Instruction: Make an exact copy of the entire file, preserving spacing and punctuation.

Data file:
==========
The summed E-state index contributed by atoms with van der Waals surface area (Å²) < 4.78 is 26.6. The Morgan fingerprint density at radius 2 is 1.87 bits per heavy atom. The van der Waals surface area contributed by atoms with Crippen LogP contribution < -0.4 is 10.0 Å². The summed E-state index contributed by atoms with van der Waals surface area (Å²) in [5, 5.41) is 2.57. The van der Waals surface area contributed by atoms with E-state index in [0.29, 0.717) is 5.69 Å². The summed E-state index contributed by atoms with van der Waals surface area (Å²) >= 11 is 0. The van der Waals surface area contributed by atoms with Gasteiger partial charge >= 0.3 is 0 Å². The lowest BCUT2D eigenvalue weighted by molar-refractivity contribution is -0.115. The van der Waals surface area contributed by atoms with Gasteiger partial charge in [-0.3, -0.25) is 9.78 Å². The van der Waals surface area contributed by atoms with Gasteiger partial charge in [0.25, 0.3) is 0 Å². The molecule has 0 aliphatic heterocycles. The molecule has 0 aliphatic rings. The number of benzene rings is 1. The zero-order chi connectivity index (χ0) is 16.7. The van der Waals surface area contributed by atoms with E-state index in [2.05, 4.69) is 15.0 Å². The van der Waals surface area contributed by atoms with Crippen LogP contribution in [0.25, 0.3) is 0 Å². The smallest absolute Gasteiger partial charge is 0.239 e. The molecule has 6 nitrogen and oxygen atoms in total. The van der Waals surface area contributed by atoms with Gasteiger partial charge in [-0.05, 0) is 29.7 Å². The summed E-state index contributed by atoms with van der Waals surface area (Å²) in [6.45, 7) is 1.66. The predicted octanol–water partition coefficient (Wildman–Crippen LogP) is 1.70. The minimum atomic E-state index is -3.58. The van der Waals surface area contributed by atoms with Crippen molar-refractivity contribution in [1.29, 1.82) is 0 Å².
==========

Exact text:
The summed E-state index contributed by atoms with van der Waals surface area (Å²) < 4.78 is 26.6. The Morgan fingerprint density at radius 2 is 1.87 bits per heavy atom. The van der Waals surface area contributed by atoms with Crippen LogP contribution < -0.4 is 10.0 Å². The summed E-state index contributed by atoms with van der Waals surface area (Å²) in [5, 5.41) is 2.57. The van der Waals surface area contributed by atoms with E-state index in [0.29, 0.717) is 5.69 Å². The summed E-state index contributed by atoms with van der Waals surface area (Å²) >= 11 is 0. The van der Waals surface area contributed by atoms with Gasteiger partial charge >= 0.3 is 0 Å². The lowest BCUT2D eigenvalue weighted by molar-refractivity contribution is -0.115. The van der Waals surface area contributed by atoms with Gasteiger partial charge in [-0.3, -0.25) is 9.78 Å². The van der Waals surface area contributed by atoms with Gasteiger partial charge in [0.25, 0.3) is 0 Å². The molecule has 0 aliphatic heterocycles. The molecule has 0 aliphatic rings. The number of benzene rings is 1. The zero-order chi connectivity index (χ0) is 16.7. The van der Waals surface area contributed by atoms with E-state index in [2.05, 4.69) is 15.0 Å². The van der Waals surface area contributed by atoms with Crippen LogP contribution in [0.25, 0.3) is 0 Å². The smallest absolute Gasteiger partial charge is 0.239 e. The molecule has 6 nitrogen and oxygen atoms in total. The van der Waals surface area contributed by atoms with Gasteiger partial charge in [-0.05, 0) is 29.7 Å². The summed E-state index contributed by atoms with van der Waals surface area (Å²) in [6.45, 7) is 1.66. The predicted octanol–water partition coefficient (Wildman–Crippen LogP) is 1.70. The minimum atomic E-state index is -3.58. The van der Waals surface area contributed by atoms with Crippen molar-refractivity contribution in [1.29, 1.82) is 0 Å².